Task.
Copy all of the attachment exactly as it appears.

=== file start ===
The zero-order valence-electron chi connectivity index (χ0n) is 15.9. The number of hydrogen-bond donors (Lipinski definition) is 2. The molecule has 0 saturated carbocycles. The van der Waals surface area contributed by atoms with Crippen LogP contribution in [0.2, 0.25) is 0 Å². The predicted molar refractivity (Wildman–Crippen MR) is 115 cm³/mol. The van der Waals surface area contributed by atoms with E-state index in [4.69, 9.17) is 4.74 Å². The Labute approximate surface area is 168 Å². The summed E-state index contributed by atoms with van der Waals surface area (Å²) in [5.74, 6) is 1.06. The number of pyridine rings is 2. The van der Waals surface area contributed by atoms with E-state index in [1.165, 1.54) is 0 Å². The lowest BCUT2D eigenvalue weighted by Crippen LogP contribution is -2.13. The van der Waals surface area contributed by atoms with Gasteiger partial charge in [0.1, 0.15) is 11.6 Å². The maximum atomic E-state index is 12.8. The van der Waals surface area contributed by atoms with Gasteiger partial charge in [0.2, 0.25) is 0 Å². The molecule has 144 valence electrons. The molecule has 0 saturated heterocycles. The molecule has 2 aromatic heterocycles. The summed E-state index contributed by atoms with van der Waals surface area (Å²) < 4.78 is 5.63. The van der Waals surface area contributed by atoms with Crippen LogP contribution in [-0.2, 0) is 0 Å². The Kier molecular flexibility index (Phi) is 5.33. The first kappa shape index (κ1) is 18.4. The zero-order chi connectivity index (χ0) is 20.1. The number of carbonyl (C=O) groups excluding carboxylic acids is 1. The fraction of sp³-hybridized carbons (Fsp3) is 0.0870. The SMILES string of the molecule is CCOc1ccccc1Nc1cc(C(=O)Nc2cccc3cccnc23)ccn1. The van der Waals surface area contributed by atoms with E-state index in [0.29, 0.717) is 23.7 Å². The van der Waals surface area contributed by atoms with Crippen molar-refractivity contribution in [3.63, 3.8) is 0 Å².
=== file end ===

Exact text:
The zero-order valence-electron chi connectivity index (χ0n) is 15.9. The number of hydrogen-bond donors (Lipinski definition) is 2. The molecule has 0 saturated carbocycles. The van der Waals surface area contributed by atoms with Crippen LogP contribution in [0.2, 0.25) is 0 Å². The predicted molar refractivity (Wildman–Crippen MR) is 115 cm³/mol. The van der Waals surface area contributed by atoms with E-state index in [4.69, 9.17) is 4.74 Å². The Labute approximate surface area is 168 Å². The summed E-state index contributed by atoms with van der Waals surface area (Å²) in [5.74, 6) is 1.06. The number of pyridine rings is 2. The van der Waals surface area contributed by atoms with E-state index in [1.165, 1.54) is 0 Å². The lowest BCUT2D eigenvalue weighted by Crippen LogP contribution is -2.13. The van der Waals surface area contributed by atoms with Gasteiger partial charge in [0.1, 0.15) is 11.6 Å². The maximum atomic E-state index is 12.8. The van der Waals surface area contributed by atoms with Gasteiger partial charge in [0.2, 0.25) is 0 Å². The molecule has 144 valence electrons. The molecule has 0 saturated heterocycles. The molecule has 2 aromatic heterocycles. The summed E-state index contributed by atoms with van der Waals surface area (Å²) < 4.78 is 5.63. The van der Waals surface area contributed by atoms with Crippen LogP contribution in [-0.2, 0) is 0 Å². The Kier molecular flexibility index (Phi) is 5.33. The first kappa shape index (κ1) is 18.4. The zero-order chi connectivity index (χ0) is 20.1. The number of carbonyl (C=O) groups excluding carboxylic acids is 1. The fraction of sp³-hybridized carbons (Fsp3) is 0.0870. The SMILES string of the molecule is CCOc1ccccc1Nc1cc(C(=O)Nc2cccc3cccnc23)ccn1. The van der Waals surface area contributed by atoms with E-state index in [0.29, 0.717) is 23.7 Å². The van der Waals surface area contributed by atoms with Crippen molar-refractivity contribution in [3.63, 3.8) is 0 Å².